England cricket should use New Zealand as a template to rebuild on and off the pitch, says former Australian captain Steve Waugh.
The Poms, on tour in the West Indies, have endured a disastrous 12 months culminating in their shock group-stage exit from this year’s World Cup.
The Kiwis, on the other hand, surprised many on their way to the final against Australia under the inspirational leadership of skipper Brendon McCullum.
Barely two years earlier, New Zealand were in a hole – bowled out for 45 by South Africa in the first innings of a Test match in Cape Town.
Waugh says England need to have a plan, believe in it and stick to it.
And while it mightn’t work straight away, the results will come.
“I think the blueprint is New Zealand cricket over the last couple of years,” he said in Shanghai ahead of the Laureus World Sports Awards.
“They seemed to be in real strife two or three years ago, and people were saying they’re not competitive in Test cricket and ok in one-day cricket.
“But you’ve seen what they’ve done over the last two years with a positive attitude.
“They’ve changed their pitches – the pitches in New Zealand are much quicker and bouncier, which promotes much better cricket; it’s also encouraged fast bowlers and strokeplay and you see they’re much more positive in their cricket.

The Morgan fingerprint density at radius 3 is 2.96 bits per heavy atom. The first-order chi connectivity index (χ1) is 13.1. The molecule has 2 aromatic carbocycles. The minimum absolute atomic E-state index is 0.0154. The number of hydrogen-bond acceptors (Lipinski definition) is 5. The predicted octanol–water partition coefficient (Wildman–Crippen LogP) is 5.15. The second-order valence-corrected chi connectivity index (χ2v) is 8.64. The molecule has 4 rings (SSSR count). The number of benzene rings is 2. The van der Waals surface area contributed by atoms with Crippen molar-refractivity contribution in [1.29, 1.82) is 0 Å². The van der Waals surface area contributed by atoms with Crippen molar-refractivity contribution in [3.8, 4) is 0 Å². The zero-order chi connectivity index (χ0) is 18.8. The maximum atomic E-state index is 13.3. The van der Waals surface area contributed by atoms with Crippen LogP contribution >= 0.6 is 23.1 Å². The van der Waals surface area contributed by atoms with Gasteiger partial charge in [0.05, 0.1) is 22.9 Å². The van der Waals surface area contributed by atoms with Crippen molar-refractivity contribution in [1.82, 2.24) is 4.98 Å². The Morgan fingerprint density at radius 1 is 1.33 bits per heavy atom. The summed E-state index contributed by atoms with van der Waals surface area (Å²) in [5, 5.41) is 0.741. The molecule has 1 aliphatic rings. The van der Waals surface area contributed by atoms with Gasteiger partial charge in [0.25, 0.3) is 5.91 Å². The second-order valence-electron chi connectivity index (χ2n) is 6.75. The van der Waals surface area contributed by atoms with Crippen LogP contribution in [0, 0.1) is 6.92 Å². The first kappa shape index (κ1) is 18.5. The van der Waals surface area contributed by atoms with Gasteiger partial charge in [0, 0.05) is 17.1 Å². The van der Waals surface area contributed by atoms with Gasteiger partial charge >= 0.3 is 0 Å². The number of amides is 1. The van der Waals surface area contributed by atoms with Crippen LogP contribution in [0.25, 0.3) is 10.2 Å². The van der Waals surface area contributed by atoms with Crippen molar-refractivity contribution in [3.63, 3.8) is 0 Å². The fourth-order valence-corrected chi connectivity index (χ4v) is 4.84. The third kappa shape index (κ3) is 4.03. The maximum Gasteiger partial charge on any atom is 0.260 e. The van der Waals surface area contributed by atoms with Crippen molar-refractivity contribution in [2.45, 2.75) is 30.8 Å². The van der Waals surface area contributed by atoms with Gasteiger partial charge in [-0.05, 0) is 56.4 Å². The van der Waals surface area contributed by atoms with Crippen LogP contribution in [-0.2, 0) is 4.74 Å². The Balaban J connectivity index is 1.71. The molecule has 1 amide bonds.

“There’s also been some good things happen behind the scenes there. They’ve found a really good positive leader who’s encouraged the players to play their natural way and not be scared of failure.”
Asked whether Alastair Cook was the right man to lead England going into this year’s Ashes series, Waugh said only time would tell.
“He’s a fantastic player but, at some stage, you’ve got to ask the question: is he motivating other players around him? Is he getting the best out of his teammates?
“I think he’s done a pretty good job; he’s copped a lot of criticism.
“In six to 12 months, we’ll see whether he is the right captain.”
Waugh reiterated his view against bringing exiled batsman Kevin Pietersen back into the side, believing England needed to make a clean break and look to the future.
“I’d see it as a stop-gap measure so, personally, I don’t think I’d go back to what was happening before,” he said.
“Obviously in the past, there’s been some issues and that’s part of the reason he’s not there now. Unless he’s changed as a person and a personality – and that’s pretty hard to do – then I don’t know why you’d go back.”